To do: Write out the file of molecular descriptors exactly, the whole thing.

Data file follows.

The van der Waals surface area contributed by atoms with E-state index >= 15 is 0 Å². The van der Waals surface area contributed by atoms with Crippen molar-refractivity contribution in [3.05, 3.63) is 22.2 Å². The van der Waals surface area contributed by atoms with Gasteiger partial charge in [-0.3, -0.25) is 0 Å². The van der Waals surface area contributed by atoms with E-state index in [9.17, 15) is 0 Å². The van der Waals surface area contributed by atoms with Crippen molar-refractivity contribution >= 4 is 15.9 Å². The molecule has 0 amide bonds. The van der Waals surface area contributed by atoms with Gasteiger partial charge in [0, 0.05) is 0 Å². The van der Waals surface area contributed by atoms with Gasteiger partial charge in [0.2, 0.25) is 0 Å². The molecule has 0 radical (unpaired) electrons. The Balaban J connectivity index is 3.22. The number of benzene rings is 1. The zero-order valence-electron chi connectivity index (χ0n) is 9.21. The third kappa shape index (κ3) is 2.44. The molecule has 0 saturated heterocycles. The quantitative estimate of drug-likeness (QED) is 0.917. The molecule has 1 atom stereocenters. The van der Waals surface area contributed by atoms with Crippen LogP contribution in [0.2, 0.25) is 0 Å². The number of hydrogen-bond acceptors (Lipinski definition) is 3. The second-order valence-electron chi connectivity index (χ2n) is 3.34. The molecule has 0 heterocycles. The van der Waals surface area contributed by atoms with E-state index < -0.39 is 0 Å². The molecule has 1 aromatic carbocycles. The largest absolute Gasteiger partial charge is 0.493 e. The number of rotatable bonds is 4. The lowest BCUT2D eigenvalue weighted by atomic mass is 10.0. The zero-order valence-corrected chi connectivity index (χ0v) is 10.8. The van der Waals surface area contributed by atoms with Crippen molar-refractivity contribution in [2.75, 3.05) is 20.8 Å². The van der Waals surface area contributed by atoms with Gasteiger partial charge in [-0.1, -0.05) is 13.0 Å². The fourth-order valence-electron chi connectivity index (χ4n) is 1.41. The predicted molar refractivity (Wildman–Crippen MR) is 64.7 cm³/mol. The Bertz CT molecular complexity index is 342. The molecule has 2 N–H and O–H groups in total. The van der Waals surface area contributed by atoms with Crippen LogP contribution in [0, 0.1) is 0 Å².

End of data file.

The van der Waals surface area contributed by atoms with E-state index >= 15 is 0 Å². The van der Waals surface area contributed by atoms with Crippen molar-refractivity contribution in [3.05, 3.63) is 22.2 Å². The van der Waals surface area contributed by atoms with Gasteiger partial charge in [-0.3, -0.25) is 0 Å². The van der Waals surface area contributed by atoms with E-state index in [9.17, 15) is 0 Å². The van der Waals surface area contributed by atoms with Crippen molar-refractivity contribution >= 4 is 15.9 Å². The molecule has 0 amide bonds. The van der Waals surface area contributed by atoms with Gasteiger partial charge in [0, 0.05) is 0 Å². The van der Waals surface area contributed by atoms with Gasteiger partial charge in [0.2, 0.25) is 0 Å². The molecule has 0 radical (unpaired) electrons. The Balaban J connectivity index is 3.22. The number of benzene rings is 1. The zero-order valence-electron chi connectivity index (χ0n) is 9.21. The third kappa shape index (κ3) is 2.44. The molecule has 0 saturated heterocycles. The quantitative estimate of drug-likeness (QED) is 0.917. The molecule has 1 atom stereocenters. The van der Waals surface area contributed by atoms with Crippen LogP contribution in [0.2, 0.25) is 0 Å². The number of hydrogen-bond acceptors (Lipinski definition) is 3. The second-order valence-electron chi connectivity index (χ2n) is 3.34. The molecule has 0 heterocycles. The van der Waals surface area contributed by atoms with E-state index < -0.39 is 0 Å². The molecule has 1 aromatic carbocycles. The largest absolute Gasteiger partial charge is 0.493 e. The number of rotatable bonds is 4. The lowest BCUT2D eigenvalue weighted by atomic mass is 10.0. The zero-order valence-corrected chi connectivity index (χ0v) is 10.8. The van der Waals surface area contributed by atoms with Crippen molar-refractivity contribution in [2.75, 3.05) is 20.8 Å². The van der Waals surface area contributed by atoms with Gasteiger partial charge in [-0.1, -0.05) is 13.0 Å². The fourth-order valence-electron chi connectivity index (χ4n) is 1.41. The predicted molar refractivity (Wildman–Crippen MR) is 64.7 cm³/mol. The Bertz CT molecular complexity index is 342. The molecule has 2 N–H and O–H groups in total. The van der Waals surface area contributed by atoms with Crippen LogP contribution in [0, 0.1) is 0 Å².